Every day we witness the launch of new blockchain and crypto projects. Subsequently, the first thing they need to do is to spread the word across the crypto community. One way to promote a blockchain or crypto startup is to distribute free tokens to the users – airdrops.
How can airdrops help?
When done properly, airdrops can launch a successful marketing campaign, even without a big budget. However, the problem is that not all airdrops are done correctly. On the other hand, airdrops are often an excellent target for scammers. Airdrops can flop for different reasons but that doesn’t mean that they’re false. In addition, the crypto ecosystem is a target-rich environment for scammers.
So, how should you know which airdrop is worth, and which one is going through a “wild west” phase? Now, let’s take a look at how good airdrops looks like.
Our CEO on the good, the bad and the ugly of airdrops
How can you notice legit airdrops?
Good airdrops should have a legitimate website, a high-quality white paper, and above all, a good reason to exist. Also, legit airdrops would never ask for your private key. Instead of asking for your private key, they should ask for your public wallet address because without it they can’t send you the airdrop. So, don’t forget to do your homework and spend some time studying the company’s website and whitepaper.
What a successful airdrop distribution looks like?
An example of a successful airdrop distribution is Decred. They started the airdrop on December 15th, 2015 and the campaign ended on January 18th, 2016. By the end, 3,244 applicants successfully completed the airdrop confirmation process, and each successful participant received approximately 258,000 DCR. Ultimately, the highest airdrop value was $32,500.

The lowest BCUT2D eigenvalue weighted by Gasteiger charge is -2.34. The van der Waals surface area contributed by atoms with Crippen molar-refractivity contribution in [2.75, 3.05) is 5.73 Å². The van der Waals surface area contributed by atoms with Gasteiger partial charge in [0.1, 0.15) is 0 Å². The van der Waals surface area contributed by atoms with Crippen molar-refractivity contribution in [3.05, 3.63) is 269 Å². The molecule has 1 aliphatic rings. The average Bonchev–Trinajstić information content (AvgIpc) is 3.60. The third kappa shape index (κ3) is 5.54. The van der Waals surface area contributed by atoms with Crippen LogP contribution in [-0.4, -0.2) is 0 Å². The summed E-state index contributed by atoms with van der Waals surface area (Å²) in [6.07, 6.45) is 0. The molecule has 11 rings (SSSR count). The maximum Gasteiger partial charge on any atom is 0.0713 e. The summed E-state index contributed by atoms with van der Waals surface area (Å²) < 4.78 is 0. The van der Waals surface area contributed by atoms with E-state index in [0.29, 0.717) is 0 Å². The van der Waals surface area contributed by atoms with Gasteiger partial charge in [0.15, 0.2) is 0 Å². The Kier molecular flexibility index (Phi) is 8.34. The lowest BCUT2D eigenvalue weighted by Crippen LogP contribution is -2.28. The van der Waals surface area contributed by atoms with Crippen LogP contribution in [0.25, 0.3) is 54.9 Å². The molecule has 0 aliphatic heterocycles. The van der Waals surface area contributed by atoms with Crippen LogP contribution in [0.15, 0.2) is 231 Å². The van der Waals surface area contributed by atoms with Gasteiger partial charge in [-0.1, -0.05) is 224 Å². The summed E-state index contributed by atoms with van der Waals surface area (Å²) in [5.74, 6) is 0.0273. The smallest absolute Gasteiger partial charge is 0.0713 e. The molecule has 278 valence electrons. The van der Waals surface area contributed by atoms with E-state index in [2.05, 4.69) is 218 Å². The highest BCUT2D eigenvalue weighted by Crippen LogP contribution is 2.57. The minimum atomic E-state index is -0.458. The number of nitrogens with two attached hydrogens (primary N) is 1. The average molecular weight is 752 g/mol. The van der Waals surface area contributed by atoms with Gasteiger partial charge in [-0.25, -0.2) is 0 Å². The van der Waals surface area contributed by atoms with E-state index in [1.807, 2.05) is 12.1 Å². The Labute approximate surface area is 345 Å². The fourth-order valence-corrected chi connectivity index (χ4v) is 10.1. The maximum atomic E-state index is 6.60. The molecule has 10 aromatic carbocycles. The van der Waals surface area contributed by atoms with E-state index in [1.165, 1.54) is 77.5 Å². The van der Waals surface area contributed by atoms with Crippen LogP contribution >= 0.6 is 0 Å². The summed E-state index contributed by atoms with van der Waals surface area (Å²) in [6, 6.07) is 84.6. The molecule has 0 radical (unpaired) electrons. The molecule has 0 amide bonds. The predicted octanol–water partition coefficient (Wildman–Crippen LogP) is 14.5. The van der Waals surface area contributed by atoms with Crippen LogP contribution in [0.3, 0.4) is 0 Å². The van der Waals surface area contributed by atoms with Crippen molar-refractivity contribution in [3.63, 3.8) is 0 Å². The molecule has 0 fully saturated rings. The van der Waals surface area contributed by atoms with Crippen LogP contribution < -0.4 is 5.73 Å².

How to avoid airdrop scams?
People can create airdrop scams for many reasons. For instance, it can be to steal someone’s identity, to send phishing emails or to try to get users private keys. So, the question is, how to recognize them?
Here are some common signs of airdrop scams:
- Links on the website aren’t working.
- The whitepaper is missing or it’s incomplete.
- Team members have fake social media accounts or the team info is missing.
- Established blockchain/crypto companies don’t need airdrops to promote themselves. If you see one, it’s probably a scam.
- They are asking for a donation.
- The airdrop is not linked from official channels.
- The company has brand new social media accounts.
- You have to pay to sign up or to withdraw your reward.
- Scam accusations on bitcointalk.com or ICOEthics.
How does an airdrop scam looks like?
An example of an airdrop scam is Litecoin hard fork known as LitecoinCash. Charlie Lee, the creator of Litecoin, exposed the hard fork. He pointed out that scammers tried to confuse users into thinking they are Litecoin. In order to receive any Litecoin Cash (LCC), community members would need to submit their private keys into a completely new wallet.
The golden rule of avoiding an airdrop scam is to do your research on the company and keep your private keys safe. After all, keep in mind that people often describe crypto space as the “Wild West” of the technology space.
Find Alerts for legitimate & good airdrops on the bigger Twitter promoters.
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